Steller sea lions were named for Georg Wilhelm Steller, a German surgeon and naturalist who first documented the species in 1742. They were once so abundant throughout the North Pacific that Indigenous peoples and settlers throughout the coastal North Pacific Ocean used them for meat, hides, and oil. The species still plays an important role to Alaska Natives for food and handicrafts.
Found in colder temperate to subarctic waters of the North Pacific Ocean from
California to Japan, Steller sea lions mate and give birth on land at breeding sites called rookeries, typically coming back each year to mate at their native rookery site. They also haul out to rest on beaches, ledges, rocky reefs, and on sea ice. While most are typically found in coastal waters on the continental shelf, they sometimes forage in much deeper continental slope waters, especially during the non-breeding season.
In 1997, Steller sea lions were formally split into two distinct population segments due to differences in their genetics, body size and shape, and population trends. Under the Endangered Species Act, the western DPS was listed as endangered and the eastern DPS remained listed as threatened.
In the decades leading up to the species’ listing, there were unexplained and widespread population declines of more than 80 percent. These declines had spread to previously stable rookeries and were accelerating—so much so that 18 organizations petitioned NOAA Fisheries to list the species under the Endangered Species Act. The Act protects more than 160 marine and anadromous species and has been overwhelmingly successful in preventing their extinction during the last 50 years. It has also put many species on the path to recovery.
On November 26, 1990, NOAA Fisheries listed Steller sea lions as a threatened species.
Path to Delisting
In 2010 NOAA Fisheries initiated the first 5-year status review of the eastern DPS of Steller sea lions. The review indicated that three new rookeries had been established in Southeast Alaska since 1990, and the overall abundance of this population had consistently increased at about 3 percent per year throughout its range. This increase is generally attributed to recovery from prior predator-control programs, harvesting, and indiscriminate killing that took place before the animals were protected under the Canadian Fisheries Act of 1970 and the U.S. Marine Mammal Protection Act of 1972.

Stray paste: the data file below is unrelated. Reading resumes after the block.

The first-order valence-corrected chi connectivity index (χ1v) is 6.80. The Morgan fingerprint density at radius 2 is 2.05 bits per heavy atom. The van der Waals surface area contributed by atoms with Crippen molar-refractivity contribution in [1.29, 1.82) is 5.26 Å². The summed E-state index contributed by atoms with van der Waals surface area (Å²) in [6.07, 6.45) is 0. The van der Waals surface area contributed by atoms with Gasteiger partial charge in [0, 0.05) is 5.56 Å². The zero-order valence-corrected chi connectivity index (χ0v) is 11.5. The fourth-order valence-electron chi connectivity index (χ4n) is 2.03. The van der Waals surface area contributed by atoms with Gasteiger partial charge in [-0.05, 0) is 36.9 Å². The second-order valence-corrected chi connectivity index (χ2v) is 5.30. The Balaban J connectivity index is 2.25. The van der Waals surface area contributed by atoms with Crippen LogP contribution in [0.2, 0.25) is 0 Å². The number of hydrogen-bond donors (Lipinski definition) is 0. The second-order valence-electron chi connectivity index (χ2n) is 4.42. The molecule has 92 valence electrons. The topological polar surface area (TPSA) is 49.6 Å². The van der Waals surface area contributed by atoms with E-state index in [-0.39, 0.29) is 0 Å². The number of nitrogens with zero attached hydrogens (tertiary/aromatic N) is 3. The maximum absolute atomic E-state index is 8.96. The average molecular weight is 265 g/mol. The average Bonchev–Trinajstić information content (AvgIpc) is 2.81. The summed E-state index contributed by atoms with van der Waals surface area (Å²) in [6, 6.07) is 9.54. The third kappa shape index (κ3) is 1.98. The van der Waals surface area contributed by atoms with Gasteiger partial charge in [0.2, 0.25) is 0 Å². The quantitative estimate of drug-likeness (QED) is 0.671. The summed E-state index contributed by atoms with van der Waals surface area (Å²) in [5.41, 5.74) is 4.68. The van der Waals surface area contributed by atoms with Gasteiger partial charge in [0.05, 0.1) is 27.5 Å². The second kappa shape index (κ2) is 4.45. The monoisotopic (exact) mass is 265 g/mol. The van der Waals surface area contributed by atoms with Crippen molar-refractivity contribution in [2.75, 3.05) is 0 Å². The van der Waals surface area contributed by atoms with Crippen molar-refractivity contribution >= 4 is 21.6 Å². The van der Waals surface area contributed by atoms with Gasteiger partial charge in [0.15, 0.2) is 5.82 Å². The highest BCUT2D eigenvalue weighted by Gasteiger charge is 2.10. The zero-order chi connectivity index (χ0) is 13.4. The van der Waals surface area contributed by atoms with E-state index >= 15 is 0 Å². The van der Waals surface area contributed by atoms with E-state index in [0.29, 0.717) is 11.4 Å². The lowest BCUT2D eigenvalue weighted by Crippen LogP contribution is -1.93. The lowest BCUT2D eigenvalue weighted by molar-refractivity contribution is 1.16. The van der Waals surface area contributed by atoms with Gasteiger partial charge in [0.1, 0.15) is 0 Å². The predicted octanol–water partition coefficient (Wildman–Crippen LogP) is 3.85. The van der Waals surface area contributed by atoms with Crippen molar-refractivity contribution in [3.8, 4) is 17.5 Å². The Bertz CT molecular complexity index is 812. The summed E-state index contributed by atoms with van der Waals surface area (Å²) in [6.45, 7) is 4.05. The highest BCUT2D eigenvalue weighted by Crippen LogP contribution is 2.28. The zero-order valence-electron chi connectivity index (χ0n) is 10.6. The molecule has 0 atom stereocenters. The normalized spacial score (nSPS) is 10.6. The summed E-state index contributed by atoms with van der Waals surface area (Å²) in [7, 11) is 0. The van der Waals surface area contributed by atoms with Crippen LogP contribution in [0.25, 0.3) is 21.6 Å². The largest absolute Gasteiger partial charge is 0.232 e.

We officially delisted this population on November 4, 2013; the western DPS remains endangered.
The Endangered Species Act continues to be a powerful and effective tool for focusing conservation efforts and preserving the diversity of the planet.
Continued Recovery Efforts
We implemented a post-delisting monitoring plan for eastern DPS Steller sea lions to ensure their continued recovery. As part of this monitoring plan, NOAA Fisheries and the Alaska Department of Fish and Game research and monitor:
- Population trends through aerial surveys
- Survival and birth rates through resight surveys
- Movements and distribution of marked Steller sea lions
- Diet and foraging behavior
- Climate change impacts
NOAA Fisheries’ scientific expertise drives innovative tools, technologies, and policies to meet ever-evolving endangered species conservation and recovery challenges. We now have a method to remotely sedate and disentangle Steller sea lions. We are currently working on testing a new deterrent device to reduce fishery interactions between Steller sea lions and salmon hook-and-line fisheries. We have also increased our outreach efforts to reduce illegal feeding and shooting, and prevent entanglements.
Continued research helps NOAA Fisheries understand the role of Steller sea lions in the marine ecosystem and inform management decisions for their conservation.
Learn more about Steller sea lion protection measures.